I heard Susan Cain speak at a recent conference.  I bought her book and read it!  I’m glad I did!

Cain contends that many people pretend to be extroverts because that’s what society expects, admires, and promotes.  She says that some people act like extroverts, but the effort costs them in energy, authenticity, and even physical health.   It’s difficult to be “a quiet person in a loudmouth world.” 

Cain says that much that has happened and continues to happen in the world is actually accomplished by introverts.  “Neither E=mc2 nor Paradise Lost was dashed off by a party animal.”  Some of the best leaders, thinkers, artists, CEO’s, preachers, scientists, etc., have been known not for their flash and charisma, but for their extreme humility and quietness.

QUIET covers a multitude of subjects such as societal norms and expectations, temperament, personality, communication, self-diagnosis, and how to cultivate quiet kids in world that can’t hear them (a great chapter, by the way).

Cain bases her conclusions on her own life experiences, her study of (sometimes very) technical data in this area and makes some introductory conclusions…

Introverts are drawn to the inner world of thought and feeling; extroverts are drawn to the external life of people and activities.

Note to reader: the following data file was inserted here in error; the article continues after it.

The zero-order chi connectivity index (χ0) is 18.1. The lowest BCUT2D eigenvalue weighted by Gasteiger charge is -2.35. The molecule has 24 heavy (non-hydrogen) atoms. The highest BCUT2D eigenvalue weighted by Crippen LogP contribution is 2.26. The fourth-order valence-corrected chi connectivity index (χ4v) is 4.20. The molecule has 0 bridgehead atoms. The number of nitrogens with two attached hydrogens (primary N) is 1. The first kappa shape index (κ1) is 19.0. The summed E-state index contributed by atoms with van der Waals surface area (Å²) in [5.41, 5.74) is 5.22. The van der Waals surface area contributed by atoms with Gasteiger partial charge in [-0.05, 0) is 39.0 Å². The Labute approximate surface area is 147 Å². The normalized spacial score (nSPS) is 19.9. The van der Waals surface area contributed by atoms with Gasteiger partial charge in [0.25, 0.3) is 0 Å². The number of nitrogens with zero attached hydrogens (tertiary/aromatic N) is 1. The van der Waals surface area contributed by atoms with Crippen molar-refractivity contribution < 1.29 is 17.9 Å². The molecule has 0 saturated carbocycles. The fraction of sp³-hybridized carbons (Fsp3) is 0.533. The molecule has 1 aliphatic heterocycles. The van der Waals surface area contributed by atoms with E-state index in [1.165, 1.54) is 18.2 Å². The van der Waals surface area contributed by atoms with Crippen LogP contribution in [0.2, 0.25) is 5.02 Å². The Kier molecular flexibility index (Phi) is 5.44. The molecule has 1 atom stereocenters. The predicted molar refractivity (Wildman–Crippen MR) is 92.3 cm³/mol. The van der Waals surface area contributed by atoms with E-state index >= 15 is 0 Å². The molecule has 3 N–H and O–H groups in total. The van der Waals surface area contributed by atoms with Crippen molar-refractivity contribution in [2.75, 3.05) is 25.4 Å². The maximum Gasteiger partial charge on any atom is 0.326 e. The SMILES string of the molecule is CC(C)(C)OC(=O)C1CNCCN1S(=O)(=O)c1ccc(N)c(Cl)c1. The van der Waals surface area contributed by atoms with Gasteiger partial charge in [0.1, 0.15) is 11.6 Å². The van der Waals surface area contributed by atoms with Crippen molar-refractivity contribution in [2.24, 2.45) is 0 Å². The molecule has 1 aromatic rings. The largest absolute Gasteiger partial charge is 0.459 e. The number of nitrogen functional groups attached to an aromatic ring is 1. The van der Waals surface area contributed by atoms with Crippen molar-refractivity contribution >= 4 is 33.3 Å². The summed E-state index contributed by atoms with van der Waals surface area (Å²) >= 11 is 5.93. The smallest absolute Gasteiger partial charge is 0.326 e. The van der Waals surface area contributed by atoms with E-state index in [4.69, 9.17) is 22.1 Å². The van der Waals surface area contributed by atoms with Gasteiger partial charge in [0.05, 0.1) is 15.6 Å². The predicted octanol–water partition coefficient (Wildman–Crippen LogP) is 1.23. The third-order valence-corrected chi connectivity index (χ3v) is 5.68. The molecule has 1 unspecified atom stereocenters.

Introverts focus on the meaning they make of the events swirling around them; extroverts plunge into the events themselves.

Introverts recharge their batteries by being alone; extroverts recharge by socializing.

Introverts create their own stimulation; extroverts depend on outside sources of stimulation.

Introverts enjoy depth; extroverts enjoy breadth.

Introverts work more slowly and deliberately; are immune to the lures of wealth and fame; may enjoy parties and business meetings but after a while wish they were at home in their pajamas; enjoy deep discussions but have a horror of small talk.

Cain contends that often “teamwork” is not the way to go.  She reminds us that some people do better “by themselves” and she even criticizes public school education that demands students always work in “groups”.

Cain encourages introverts to honor their own styles instead of allowing themselves to be swept up by prevailing norms.  She encourages introverts to “deploy the powers of quiet.”

“I am a horse for a single harness, not cut out for tandem or teamwork…for well I know that in order to attain any definite goal, it is imperative that ONE PERSON do the thinking and the commanding.”  (Albert Einstein)


On Cain’s scale of introvertedness, I scored 15 out of 20.  Not surprising to me, I’m by nature an introvert.  I talk a lot because of the profession I’m in – not necessarily because I enjoy talking a lot!  This book gave me some peace about being who I am.   As a result, I made some specific determinations to ratchet down some of my verbal output and enjoy the quiet.

As a leader, Cain reminded me that “quiet leadership is not an oxymoron.”  Profound.

Check out the website.

I highly recommend this book.

~ by jackpickel on December 10, 2012.

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